Perpendicular lines

Perpendicular lines are two distinct lines that intersect at a right angle (90°).

What are perpendicular lines

When two distinct lines form a 90° at their point of intersection, they are perpendicular lines. Lines l and m in the figure below are perpendicular.

The term "perpendicular" is used to describe more than just lines; it includes line segments, rays, the corners of shapes, and more. As long as some form of two lines meet at a point and create a 90° angle, they are perpendicular. When two lines are perpendicular, it is indicated by 2 line segments that form a box, like those shown in red in the figure. Whenever you see this symbol on some figure, it indicates a 90° angle.

Perpendicular symbol

There are a few different symbols used to indicate that two lines are perpendicular.

Perpendicular and parallel lines

Perpendicular and parallel lines are often discussed together because they both involve two distinct lines with very specific properties. The table below shows the key differences between perpendicular and parallel lines.

Perpendicular lines Parallel lines
Intersect at 90 degree angle Never intersect (0° between)
Denoted with ⊥ Denoted with ||

One simple way to visualize perpendicular lines is to think of the letters T and L. Imagine extending each stroke of the letters; doing so forms two perpendicular lines. Similarly, for parallel lines, we can think of the letters Z and N. If we remove the diagonal that forms the letters, we are left with either two parallel horizontal lines or two parallel vertical lines.

Properties of perpendicular lines

If two lines are perpendicular, 4 right angles are created. In the diagram below, angles 1, 2, 3, 4 are all right angles.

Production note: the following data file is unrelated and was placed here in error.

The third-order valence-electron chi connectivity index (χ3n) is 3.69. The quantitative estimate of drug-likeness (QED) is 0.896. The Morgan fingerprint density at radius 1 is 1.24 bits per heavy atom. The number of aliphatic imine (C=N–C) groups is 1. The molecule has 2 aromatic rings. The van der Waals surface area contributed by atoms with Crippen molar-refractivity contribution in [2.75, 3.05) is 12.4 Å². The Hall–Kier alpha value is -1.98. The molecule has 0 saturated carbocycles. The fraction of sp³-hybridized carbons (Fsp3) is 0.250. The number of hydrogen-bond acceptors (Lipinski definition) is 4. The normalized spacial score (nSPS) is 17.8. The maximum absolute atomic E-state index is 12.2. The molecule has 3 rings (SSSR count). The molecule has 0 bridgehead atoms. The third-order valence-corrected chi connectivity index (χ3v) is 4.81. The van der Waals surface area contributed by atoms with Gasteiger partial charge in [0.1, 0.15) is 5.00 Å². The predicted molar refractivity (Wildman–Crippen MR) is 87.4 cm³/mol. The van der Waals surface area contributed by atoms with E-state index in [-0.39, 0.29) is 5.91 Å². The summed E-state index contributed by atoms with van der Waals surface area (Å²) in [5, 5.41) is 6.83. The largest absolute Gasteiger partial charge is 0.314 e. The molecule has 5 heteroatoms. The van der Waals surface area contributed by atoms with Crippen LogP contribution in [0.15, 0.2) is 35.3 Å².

• There can be only one line that is perpendicular to a given line at a given point.

Let lines m, n, and l intersect at point P above. If the angle formed by l and m is a right angle, then the angle formed by lines l and n cannot also be a right angle.

• Two lines are perpendicular if their slopes are negative (or opposite) reciprocals of each other.

The slope of line p is ½ and the slope of line r is -2, the negative reciprocal of ½, so p and q are perpendicular and meet at a right angle.

Knowing that two perpendicular lines meet at a right angle, or that if their intersection forms a right angle that they are perpendicular, is useful information in working with postulates, theorems, and other properties in Geometry. Below are a few examples.

• If the two non-adjacent sides of two acute adjacent angles are perpendicular, then the angles must be complementary.

∠BAD and ∠CAD are adjacent angles, with non-adjacent, perpendicular sides AB and AC. Since AB and AC are perpendicular, ∠BAC is a right angle measuring 90° so, ∠BAD + ∠CAD = 90°.

• If a transversal is perpendicular to one of a pair of parallel lines (or several parallel lines), it must be perpendicular to all the parallel lines.

In the diagram above, m//n and l⊥m. Since l⊥m, all four angles formed by the intersection of l and m are right angles. Also, since m//n all four angles are also right angles formed by lines l and n, by the property of corresponding angles of parallel lines being congruent. Thus, line l is also perpendicular to line n.

Did you know?

The x- and y-axis are two lines in the Cartesian coordinate plane that are perpendicular to each other.

Also, each horizontal grid line is perpendicular to each vertical grid line that comprises the grid for the system. The Cartesian coordinate system is also known as an orthogonal (meaning at right angles) coordinate system.